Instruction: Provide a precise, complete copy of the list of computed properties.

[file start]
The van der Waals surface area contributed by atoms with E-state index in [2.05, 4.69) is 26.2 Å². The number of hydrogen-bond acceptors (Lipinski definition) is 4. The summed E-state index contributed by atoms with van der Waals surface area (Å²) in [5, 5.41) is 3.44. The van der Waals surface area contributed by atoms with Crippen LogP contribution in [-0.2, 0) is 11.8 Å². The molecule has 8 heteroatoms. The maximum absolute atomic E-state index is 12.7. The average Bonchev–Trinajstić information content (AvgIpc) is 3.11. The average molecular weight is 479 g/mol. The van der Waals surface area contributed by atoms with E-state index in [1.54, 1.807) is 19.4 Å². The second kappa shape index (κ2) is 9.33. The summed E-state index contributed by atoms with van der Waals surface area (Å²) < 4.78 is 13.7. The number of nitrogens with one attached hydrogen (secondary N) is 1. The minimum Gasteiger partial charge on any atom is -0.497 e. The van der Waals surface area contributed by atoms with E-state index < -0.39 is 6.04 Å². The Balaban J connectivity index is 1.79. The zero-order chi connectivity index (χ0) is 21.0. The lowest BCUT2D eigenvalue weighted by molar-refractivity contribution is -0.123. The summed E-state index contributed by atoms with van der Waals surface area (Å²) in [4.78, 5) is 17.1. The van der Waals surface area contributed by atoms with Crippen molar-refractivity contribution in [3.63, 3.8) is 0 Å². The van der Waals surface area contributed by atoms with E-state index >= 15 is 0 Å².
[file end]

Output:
The van der Waals surface area contributed by atoms with E-state index in [2.05, 4.69) is 26.2 Å². The number of hydrogen-bond acceptors (Lipinski definition) is 4. The summed E-state index contributed by atoms with van der Waals surface area (Å²) in [5, 5.41) is 3.44. The van der Waals surface area contributed by atoms with Crippen LogP contribution in [-0.2, 0) is 11.8 Å². The molecule has 8 heteroatoms. The maximum absolute atomic E-state index is 12.7. The average Bonchev–Trinajstić information content (AvgIpc) is 3.11. The average molecular weight is 479 g/mol. The van der Waals surface area contributed by atoms with E-state index in [1.54, 1.807) is 19.4 Å². The second kappa shape index (κ2) is 9.33. The summed E-state index contributed by atoms with van der Waals surface area (Å²) < 4.78 is 13.7. The number of nitrogens with one attached hydrogen (secondary N) is 1. The minimum Gasteiger partial charge on any atom is -0.497 e. The van der Waals surface area contributed by atoms with E-state index < -0.39 is 6.04 Å². The Balaban J connectivity index is 1.79. The zero-order chi connectivity index (χ0) is 21.0. The lowest BCUT2D eigenvalue weighted by molar-refractivity contribution is -0.123. The summed E-state index contributed by atoms with van der Waals surface area (Å²) in [4.78, 5) is 17.1. The van der Waals surface area contributed by atoms with Crippen molar-refractivity contribution in [3.63, 3.8) is 0 Å². The van der Waals surface area contributed by atoms with E-state index >= 15 is 0 Å².